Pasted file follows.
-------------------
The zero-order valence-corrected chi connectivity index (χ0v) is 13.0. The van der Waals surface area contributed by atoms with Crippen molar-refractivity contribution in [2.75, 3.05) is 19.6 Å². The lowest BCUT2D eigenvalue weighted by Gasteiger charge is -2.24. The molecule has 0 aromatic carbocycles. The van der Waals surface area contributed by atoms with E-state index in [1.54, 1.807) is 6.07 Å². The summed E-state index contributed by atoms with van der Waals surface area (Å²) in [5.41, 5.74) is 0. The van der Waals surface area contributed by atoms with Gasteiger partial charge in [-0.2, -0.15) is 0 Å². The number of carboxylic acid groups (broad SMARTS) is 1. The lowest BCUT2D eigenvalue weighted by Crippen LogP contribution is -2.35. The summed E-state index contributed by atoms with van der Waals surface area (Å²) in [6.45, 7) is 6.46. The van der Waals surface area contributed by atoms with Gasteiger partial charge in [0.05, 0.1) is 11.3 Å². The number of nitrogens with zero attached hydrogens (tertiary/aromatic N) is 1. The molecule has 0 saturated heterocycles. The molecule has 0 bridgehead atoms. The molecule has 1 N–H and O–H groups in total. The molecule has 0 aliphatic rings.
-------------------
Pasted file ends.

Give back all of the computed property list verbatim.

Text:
The zero-order valence-corrected chi connectivity index (χ0v) is 13.0. The van der Waals surface area contributed by atoms with Crippen molar-refractivity contribution in [2.75, 3.05) is 19.6 Å². The lowest BCUT2D eigenvalue weighted by Gasteiger charge is -2.24. The molecule has 0 aromatic carbocycles. The van der Waals surface area contributed by atoms with E-state index in [1.54, 1.807) is 6.07 Å². The summed E-state index contributed by atoms with van der Waals surface area (Å²) in [5.41, 5.74) is 0. The van der Waals surface area contributed by atoms with Gasteiger partial charge in [-0.2, -0.15) is 0 Å². The number of carboxylic acid groups (broad SMARTS) is 1. The lowest BCUT2D eigenvalue weighted by Crippen LogP contribution is -2.35. The summed E-state index contributed by atoms with van der Waals surface area (Å²) in [6.45, 7) is 6.46. The van der Waals surface area contributed by atoms with Gasteiger partial charge in [0.05, 0.1) is 11.3 Å². The number of nitrogens with zero attached hydrogens (tertiary/aromatic N) is 1. The molecule has 0 saturated heterocycles. The molecule has 0 bridgehead atoms. The molecule has 1 N–H and O–H groups in total. The molecule has 0 aliphatic rings.